Thursday, October 4, 2012
If you knew that you probably wouldn't be here next week, next month, or next year, would you do things differently?
Would you slow down and spend more time talking and just hanging out with the ones you love, would you rush around trying to pack in everything you could into the time you had left, or would you jet off to some remote location and sip cool drinks on a sunny beach somewhere? Would you leave your work behind, choosing to treat each day as a vacation, or would you double-time it in an effort to finish what you'd started, in hopes of clearing your desk?
I think sometimes people go through life just trying to get through the daily grind, setting a goal each day just to make it to 5:00 and hoping to build up enough vacation days to take some time off a few times a year. It's a easy pattern to get into, for sure. That wasn't my dad at all, though. He regularly set goals for lots of things. He liked quotes that inspired action, like "A goal without a plan is just a wish" and "To accomplish great things, we must not only act, but also dream; not only plan, but also believe" and of course his favorite, "JUST DO IT!" In essence, he was a roller-coaster guy, not a merry-go-round guy:
"I like the roller coaster; you get more out of it!"
Through my dad, I learned while growing up to believe that anything was possible through hard work and perseverance. And, for the most part, I feel like that held true in my life, up until the time he got sick.
But I have to say that, had he known his days were numbered before that awful day two years ago this month when he was taken to the hospital by ambulance and the trial of our lives began, I don't believe he would have done many things differently.
For all the questions and the if-then deliberations in my mind from over the last few months of Dad's life, there is one thing of which I am absolutely certain: if life is measured by adventure, my dad had a full one.
Throughout his life, my dad identified things in himself that he wanted to change and then he made those changes. In fact, thinking back to one of those things from when I was a teenager makes me smile even today:
About the time I turned 15, my dad told me that he had read somewhere that research had shown that a teenaged girl whose father told her at least once a day that he loved her was much more likely to graduate in the top of her class and to be happy long-term in life. He said he knew that my sisters and I knew that he loved us but that he wasn't sure of exactly how often he told us out loud that he did, and so, just in case (another favorite expression of his), he was going to set a goal to say it to us every day at least until the time we graduated from high school. ("I'll still say it to you after that, but you'll be away at college so it may not be quite as often," he said to further explain his plan.) He didn't go into detail as to how he was going to be sure that he remembered to say it, but I knew him well enough to know that he would have some sort of system. And sure enough, the next time I got into his car, I saw what it was: he had placed a sticky note on the dashboard of his car, and on it he had written "Tell the girls I love them." Apparently the system worked, because, as far as I can remember, he told us that every day until we left home and every time he talked to us after that.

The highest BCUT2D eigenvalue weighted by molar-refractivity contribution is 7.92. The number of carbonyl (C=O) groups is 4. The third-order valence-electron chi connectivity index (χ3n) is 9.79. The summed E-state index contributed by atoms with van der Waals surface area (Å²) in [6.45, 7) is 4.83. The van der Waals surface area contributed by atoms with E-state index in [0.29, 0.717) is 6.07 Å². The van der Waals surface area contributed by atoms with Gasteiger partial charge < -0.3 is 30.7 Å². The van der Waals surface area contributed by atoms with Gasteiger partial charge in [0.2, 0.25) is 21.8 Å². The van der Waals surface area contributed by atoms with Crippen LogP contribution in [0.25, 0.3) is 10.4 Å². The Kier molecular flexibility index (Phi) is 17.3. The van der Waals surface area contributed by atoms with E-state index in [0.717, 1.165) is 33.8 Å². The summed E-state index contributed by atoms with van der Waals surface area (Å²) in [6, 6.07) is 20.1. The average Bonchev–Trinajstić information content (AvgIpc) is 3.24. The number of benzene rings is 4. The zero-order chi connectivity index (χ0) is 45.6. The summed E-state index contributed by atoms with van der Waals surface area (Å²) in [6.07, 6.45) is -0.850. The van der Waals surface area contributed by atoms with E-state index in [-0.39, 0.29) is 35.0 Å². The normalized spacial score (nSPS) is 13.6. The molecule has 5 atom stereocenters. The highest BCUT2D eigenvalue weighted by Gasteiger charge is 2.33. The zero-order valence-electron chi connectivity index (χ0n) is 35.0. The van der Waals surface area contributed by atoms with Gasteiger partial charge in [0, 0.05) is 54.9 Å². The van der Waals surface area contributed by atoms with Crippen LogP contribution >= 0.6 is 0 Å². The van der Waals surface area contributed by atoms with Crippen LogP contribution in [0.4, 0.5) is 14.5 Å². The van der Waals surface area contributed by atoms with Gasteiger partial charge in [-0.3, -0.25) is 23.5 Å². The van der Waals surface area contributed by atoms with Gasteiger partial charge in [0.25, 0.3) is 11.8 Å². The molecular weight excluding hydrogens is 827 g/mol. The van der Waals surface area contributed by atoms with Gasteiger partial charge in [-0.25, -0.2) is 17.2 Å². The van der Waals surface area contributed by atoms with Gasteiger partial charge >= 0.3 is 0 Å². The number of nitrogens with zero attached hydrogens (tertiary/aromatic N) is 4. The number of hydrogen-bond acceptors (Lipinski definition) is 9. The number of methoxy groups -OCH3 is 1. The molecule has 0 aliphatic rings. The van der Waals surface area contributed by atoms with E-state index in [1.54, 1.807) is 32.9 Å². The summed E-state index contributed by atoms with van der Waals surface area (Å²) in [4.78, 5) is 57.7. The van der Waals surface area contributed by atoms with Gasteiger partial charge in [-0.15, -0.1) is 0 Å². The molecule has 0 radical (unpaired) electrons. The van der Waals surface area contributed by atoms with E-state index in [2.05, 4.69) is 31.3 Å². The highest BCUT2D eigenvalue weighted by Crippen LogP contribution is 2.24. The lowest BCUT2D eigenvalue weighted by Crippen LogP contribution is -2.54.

The last email I ever got from my dad was about planning for new adventures as he looked ahead to what he was going to do after he had completed the Ironman triathlon in which he was scheduled to compete but didn't get to. Here's what he wrote in his typical stream-of-consciousness type of email:
From: Bill Bullard <firstname.lastname@example.org]]]]>
Sent: Wed, September 29, 2010 2:38:15 PM
Subject: Iron man
This will probably jinks it, but my foot is much better. I have 4 training wks to go--- Plan is to do three long runs (app3 hrs), 3 long bikes (80-100 miles and three long swims of about 2 miles each. In between stuff doesn’t matter much, I am told. If I can do these I should be fine, although walking will be part of the Plan which it is for most anyone not really competing. Nice to do around 14 hrs but just to finish is okay. Need to find a tattoo place in Calif to get Ironman logo on my calf. Lee gets one next yrr
Love ur crazy//Dad
told mom this would be the only one. Got to think of a new adventure—but no heights or extreme cold.
Thinking about the way that my dad lived his life, I see clearly that he didn't need a terminal prognosis to define his priorities or his goals. He never sat it out, he always gave it his all, and he enjoyed every day of his life. And if adversity is the test by which character is revealed, then I'm proud to say that my dad passed the test with flying colors.